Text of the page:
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Drought concerns downplayed by Environment Agency despite dry April

Press Association logo Press Association 09/05/2017 By PA Reporters
The River Eden in Cumbria displaying low water levels (Owen Humphreys/PA) © Provided by The Press Association The River Eden in Cumbria displaying low water levels (Owen Humphreys/PA)

The Environment Agency has downplayed concerns of drought after one of the driest Aprils on record.

The agency said it was monitoring the situation following a period of “dry weather”, but stressed that the UK was not experiencing critically low supplies.

In total, 34.7mm of rainfall was recorded last month, which is just under half (48%) the expected amount for the month as a whole.

An Environment Agency spokeswoman said: “Following a dry winter, some rivers, groundwaters and reservoirs are lower than normal for the time of year. 

“We always advise that everyone uses water wisely – especially during a period of dry weather – and to follow the advice of their water company should water-saving measures be required.

“The Environment Agency, water companies, businesses and farmers are working together to minimise any potential impacts to people and the environment should the dry weather continue.”

Met Office statistics show last month was the 10th driest April since records began in 1910. It follows the driest six-month period from October to March since 1995-1996.

The figures come amid concerns that low water supplies in parts of the UK could affect crops in the coming months.

The low water level at Bewl Water reservoir, near Lamberhurst in Kent © Provided by The Press Association The low water level at Bewl Water reservoir, near Lamberhurst in Kent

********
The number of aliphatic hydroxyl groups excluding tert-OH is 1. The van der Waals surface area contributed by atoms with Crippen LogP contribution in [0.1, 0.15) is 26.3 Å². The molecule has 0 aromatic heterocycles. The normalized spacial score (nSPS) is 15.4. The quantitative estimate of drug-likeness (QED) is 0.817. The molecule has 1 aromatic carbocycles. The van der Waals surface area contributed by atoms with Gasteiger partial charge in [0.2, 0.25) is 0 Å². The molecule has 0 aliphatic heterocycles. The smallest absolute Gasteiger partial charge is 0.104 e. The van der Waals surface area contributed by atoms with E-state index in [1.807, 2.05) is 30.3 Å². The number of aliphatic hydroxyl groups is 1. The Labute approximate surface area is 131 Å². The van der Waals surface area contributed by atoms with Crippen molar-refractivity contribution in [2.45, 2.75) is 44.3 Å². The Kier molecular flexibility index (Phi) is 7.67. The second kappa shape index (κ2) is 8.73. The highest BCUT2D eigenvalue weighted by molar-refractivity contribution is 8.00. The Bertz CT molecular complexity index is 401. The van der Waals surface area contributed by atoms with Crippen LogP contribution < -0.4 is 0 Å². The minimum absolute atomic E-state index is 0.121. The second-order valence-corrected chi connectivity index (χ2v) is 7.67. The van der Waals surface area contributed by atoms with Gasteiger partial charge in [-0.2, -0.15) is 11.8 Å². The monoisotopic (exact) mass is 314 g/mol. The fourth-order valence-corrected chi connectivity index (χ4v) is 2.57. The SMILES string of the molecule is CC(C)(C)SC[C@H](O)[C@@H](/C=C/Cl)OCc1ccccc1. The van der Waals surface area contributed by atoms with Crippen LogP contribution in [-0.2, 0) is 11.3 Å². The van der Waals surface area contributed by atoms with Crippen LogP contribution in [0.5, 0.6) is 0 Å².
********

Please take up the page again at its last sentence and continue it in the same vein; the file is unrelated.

The National Farmers Union has warned that “exceptionally low rainfall during March and April has brought an early end to groundwater recharge”, with below-normal levels recorded across Buckinghamshire, Hertfordshire, Bedfordshire, Cambridgeshire and the North Downs area in Kent.

“Recharge” refers to the six-month period between October and March when rainfall is expected to be at its highest for the year.

Just one water supplier, Affinity Water, based in the south-east of England, has issued advice to customers about conserving water ahead of the summer.

The low water level at Bewl Water reservoir, near Lamberhurst in Kent © Provided by The Press Association The low water level at Bewl Water reservoir, near Lamberhurst in Kent

England was particularly dry in April, with just 19mm falling in 30 days, or 32% of the annual average.

However, the dry spell is not expected to last, with some rain expected to fall later this week.

Met Office forecaster Emma Sharples said: “We have had dry weather so far this week, but it does look as though a change in wind direction (will arrive) in the latter part of the week and that does two things.

“It increases temperature both in day and night, but also it starts to bring some slightly moister air. It looks as if we’re going to see some showery outbreaks of rain spreading northwards across the country from late Thursday, but more likely on Friday and into the weekend.”

Ms Sharples said the rainfall would not be the “broad Atlantic system which is going to give the six hours of steady rain most people want and need”, but that it might give some light relief for drier areas.

The driest six-month recharge period since records began was October to March 1962-1963, when just 420mm of rain fell, compared with the 2016-2017 recording of 510mm for the same period.

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